FDA rejects Coherus' copycat of Amgen's Neulasta. The Food and Drug Administration (FDA) has rejected Coherus BioSciences' "biosimilar" copycat of Amgen's white blood cell-booster Neulasta, a treatment that brings in about $4.6 billion in annual sales. The FDA is now requesting that the biotech provide more information about its manufacturing process for the treatment and a new analysis of certain data. While Coherus shares plunged more than 27% on the news, the denial doesn't mean the experimental therapy, CHS-1701, is doomed. The company can still win FDA approval if the agency is satisfied that it has resolved outstanding issues. (Reuters)
Flexion Therapeutics osteoarthritis drug could hold an advantage for diabetes patients. Flexion Therapeutics presented data over this weekend at the American Diabetes Association (ADA) annual meeting in San Diego suggesting that its experimental osteoarthritis drug Zilretta could come with a key safety leg-up. In a small clinical trial, the extended-release treatment didn't produce the kind of blood sugar spikes commonly associated with steroids to treat pain. As CEO Michael Clayman tells Fortune, this is significant because an outsize share of diabetes patients have or develop osteoarthritis, and the oscillation in blood glucose levels can be dangerous for them (especially for a chronic pain condition). Flexion describes itself as a biopharma company focusing on non-opioid approaches to pain management.
Nationwide birth control recall launched over packaging error. In the life sciences, order matters. Especially the order in which you take certain kinds of drugs. Case in point: Lupin Pharmaceuticals has had to launch a nationwide recall for a certain lot of its birth control medication because a packaging error placed placebo pills into the first four days of a cycle rather than the last four, raising legitimate concerns of unintended pregnancies. (Fortune)
THE BIG PICTURE
The Senate is writing a health care bill. You're not allowed to see it. The Senate GOP may come to a preliminary deal on health care legislation to roll back Obamacare as soon as this evening. But don't expect to see a public draft, according to Axios. Two Republican aides tell the publication that bill text won't be released until much further in the process (ostensibly once a final deal has been hammered out). This could prove problematic among more conservative Senate members like Kentucky's Rand Paul, who very publicly condemned the House's "secret" Obamacare legislation before its release earlier this year (when the bill was literally being kept under lock and key in a basement.) (Washington Post)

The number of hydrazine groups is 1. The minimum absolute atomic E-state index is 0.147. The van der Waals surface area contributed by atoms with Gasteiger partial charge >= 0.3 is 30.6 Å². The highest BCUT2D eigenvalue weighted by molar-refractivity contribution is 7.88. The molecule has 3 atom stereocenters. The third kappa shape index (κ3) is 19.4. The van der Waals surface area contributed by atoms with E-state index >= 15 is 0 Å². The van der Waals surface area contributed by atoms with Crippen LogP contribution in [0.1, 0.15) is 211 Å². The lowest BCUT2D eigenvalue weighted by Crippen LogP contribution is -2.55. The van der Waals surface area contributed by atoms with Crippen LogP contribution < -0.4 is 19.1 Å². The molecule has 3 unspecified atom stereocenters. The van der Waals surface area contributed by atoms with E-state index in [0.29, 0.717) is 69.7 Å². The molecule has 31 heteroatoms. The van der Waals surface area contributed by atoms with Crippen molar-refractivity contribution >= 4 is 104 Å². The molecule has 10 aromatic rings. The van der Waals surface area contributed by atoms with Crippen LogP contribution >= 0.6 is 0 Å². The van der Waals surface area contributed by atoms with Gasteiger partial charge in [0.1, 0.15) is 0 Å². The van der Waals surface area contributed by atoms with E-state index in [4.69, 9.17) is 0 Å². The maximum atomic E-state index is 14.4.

SCOTUS rules on critical biosimilars case. In one of the most consequential biopharma legal cases of the year, the Supreme Court has sided with Novartis over U.S. biotech giant Amgen when it comes to biosimilars, the generic versions of pricey medicines made with biological matter. In a unanimous ruling, SCOTUS ruled that companies making such copycats don't have to wait a full six additional months after winning FDA approval before bringing the products to market (Amgen was arguing that Novartis generics arm Sandoz would run afoul of federal law if it didn't hew to the 180-day post-approval waiting period). Clarence Thomas and the other Justices disagreed. "An applicant may provide notice of commercial marketing before obtaining a license," wrote Thomas, delivering the opinion of the court. "Amgen’s contrary arguments are unpersuasive, and its various policy arguments cannot overcome the statute’s plain language." (RAPS)